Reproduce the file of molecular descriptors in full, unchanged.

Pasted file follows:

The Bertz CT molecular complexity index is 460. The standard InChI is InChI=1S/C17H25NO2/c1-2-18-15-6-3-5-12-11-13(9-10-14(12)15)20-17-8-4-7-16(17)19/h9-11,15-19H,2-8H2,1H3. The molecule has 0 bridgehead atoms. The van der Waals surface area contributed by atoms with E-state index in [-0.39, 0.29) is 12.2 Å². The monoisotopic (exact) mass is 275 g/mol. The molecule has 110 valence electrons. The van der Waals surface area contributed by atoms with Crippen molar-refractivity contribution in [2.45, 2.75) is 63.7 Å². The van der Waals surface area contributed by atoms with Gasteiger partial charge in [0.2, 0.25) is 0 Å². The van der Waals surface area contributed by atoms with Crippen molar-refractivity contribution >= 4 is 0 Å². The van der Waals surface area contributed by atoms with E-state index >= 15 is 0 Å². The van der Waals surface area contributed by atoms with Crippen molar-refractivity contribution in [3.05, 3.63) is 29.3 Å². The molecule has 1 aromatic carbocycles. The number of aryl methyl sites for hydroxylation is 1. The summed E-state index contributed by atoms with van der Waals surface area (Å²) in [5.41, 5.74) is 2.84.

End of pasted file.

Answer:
The Bertz CT molecular complexity index is 460. The standard InChI is InChI=1S/C17H25NO2/c1-2-18-15-6-3-5-12-11-13(9-10-14(12)15)20-17-8-4-7-16(17)19/h9-11,15-19H,2-8H2,1H3. The molecule has 0 bridgehead atoms. The van der Waals surface area contributed by atoms with E-state index in [-0.39, 0.29) is 12.2 Å². The monoisotopic (exact) mass is 275 g/mol. The molecule has 110 valence electrons. The van der Waals surface area contributed by atoms with Crippen molar-refractivity contribution in [2.45, 2.75) is 63.7 Å². The van der Waals surface area contributed by atoms with Gasteiger partial charge in [0.2, 0.25) is 0 Å². The van der Waals surface area contributed by atoms with Crippen molar-refractivity contribution >= 4 is 0 Å². The van der Waals surface area contributed by atoms with E-state index >= 15 is 0 Å². The van der Waals surface area contributed by atoms with Crippen molar-refractivity contribution in [3.05, 3.63) is 29.3 Å². The molecule has 1 aromatic carbocycles. The number of aryl methyl sites for hydroxylation is 1. The summed E-state index contributed by atoms with van der Waals surface area (Å²) in [5.41, 5.74) is 2.84.